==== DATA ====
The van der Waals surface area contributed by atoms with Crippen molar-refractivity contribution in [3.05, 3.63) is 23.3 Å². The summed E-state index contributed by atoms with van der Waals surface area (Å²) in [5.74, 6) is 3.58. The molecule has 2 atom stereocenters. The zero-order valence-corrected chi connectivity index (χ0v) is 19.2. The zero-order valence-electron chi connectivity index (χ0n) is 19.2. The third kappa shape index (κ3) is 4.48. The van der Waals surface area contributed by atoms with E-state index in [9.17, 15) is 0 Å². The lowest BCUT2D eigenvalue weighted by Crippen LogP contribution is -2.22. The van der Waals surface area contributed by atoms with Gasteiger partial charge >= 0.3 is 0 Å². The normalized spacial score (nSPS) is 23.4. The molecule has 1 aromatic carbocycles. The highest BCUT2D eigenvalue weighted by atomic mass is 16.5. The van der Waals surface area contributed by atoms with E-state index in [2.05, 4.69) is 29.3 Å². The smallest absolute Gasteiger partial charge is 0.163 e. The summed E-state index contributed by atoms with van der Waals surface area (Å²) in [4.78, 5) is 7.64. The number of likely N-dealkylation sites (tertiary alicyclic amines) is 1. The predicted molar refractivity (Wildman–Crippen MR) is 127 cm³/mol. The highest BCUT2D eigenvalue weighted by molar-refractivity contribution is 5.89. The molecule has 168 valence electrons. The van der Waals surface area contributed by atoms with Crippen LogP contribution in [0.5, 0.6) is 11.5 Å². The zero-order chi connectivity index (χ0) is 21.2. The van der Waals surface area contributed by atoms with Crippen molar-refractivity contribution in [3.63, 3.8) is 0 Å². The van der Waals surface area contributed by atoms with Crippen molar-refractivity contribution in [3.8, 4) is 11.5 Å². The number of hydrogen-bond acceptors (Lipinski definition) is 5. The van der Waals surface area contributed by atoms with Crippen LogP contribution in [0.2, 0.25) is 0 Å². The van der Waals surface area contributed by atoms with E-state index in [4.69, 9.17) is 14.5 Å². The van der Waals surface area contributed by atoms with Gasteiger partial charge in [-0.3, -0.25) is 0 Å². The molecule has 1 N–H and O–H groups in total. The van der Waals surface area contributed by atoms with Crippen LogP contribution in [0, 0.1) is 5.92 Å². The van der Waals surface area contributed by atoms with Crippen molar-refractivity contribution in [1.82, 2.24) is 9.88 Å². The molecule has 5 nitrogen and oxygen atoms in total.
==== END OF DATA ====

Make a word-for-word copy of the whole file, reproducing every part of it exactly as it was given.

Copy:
The van der Waals surface area contributed by atoms with Crippen molar-refractivity contribution in [3.05, 3.63) is 23.3 Å². The summed E-state index contributed by atoms with van der Waals surface area (Å²) in [5.74, 6) is 3.58. The molecule has 2 atom stereocenters. The zero-order valence-corrected chi connectivity index (χ0v) is 19.2. The zero-order valence-electron chi connectivity index (χ0n) is 19.2. The third kappa shape index (κ3) is 4.48. The van der Waals surface area contributed by atoms with E-state index in [9.17, 15) is 0 Å². The lowest BCUT2D eigenvalue weighted by Crippen LogP contribution is -2.22. The van der Waals surface area contributed by atoms with Gasteiger partial charge >= 0.3 is 0 Å². The normalized spacial score (nSPS) is 23.4. The molecule has 1 aromatic carbocycles. The highest BCUT2D eigenvalue weighted by atomic mass is 16.5. The van der Waals surface area contributed by atoms with E-state index in [2.05, 4.69) is 29.3 Å². The smallest absolute Gasteiger partial charge is 0.163 e. The summed E-state index contributed by atoms with van der Waals surface area (Å²) in [4.78, 5) is 7.64. The number of likely N-dealkylation sites (tertiary alicyclic amines) is 1. The predicted molar refractivity (Wildman–Crippen MR) is 127 cm³/mol. The highest BCUT2D eigenvalue weighted by molar-refractivity contribution is 5.89. The molecule has 168 valence electrons. The van der Waals surface area contributed by atoms with Crippen LogP contribution in [0.5, 0.6) is 11.5 Å². The zero-order chi connectivity index (χ0) is 21.2. The van der Waals surface area contributed by atoms with Crippen molar-refractivity contribution in [3.63, 3.8) is 0 Å². The van der Waals surface area contributed by atoms with Crippen molar-refractivity contribution in [3.8, 4) is 11.5 Å². The number of hydrogen-bond acceptors (Lipinski definition) is 5. The van der Waals surface area contributed by atoms with Crippen LogP contribution in [0.2, 0.25) is 0 Å². The van der Waals surface area contributed by atoms with E-state index in [4.69, 9.17) is 14.5 Å². The van der Waals surface area contributed by atoms with Gasteiger partial charge in [-0.3, -0.25) is 0 Å². The molecule has 1 N–H and O–H groups in total. The van der Waals surface area contributed by atoms with Crippen LogP contribution in [0, 0.1) is 5.92 Å². The van der Waals surface area contributed by atoms with Crippen molar-refractivity contribution in [1.82, 2.24) is 9.88 Å². The molecule has 5 nitrogen and oxygen atoms in total.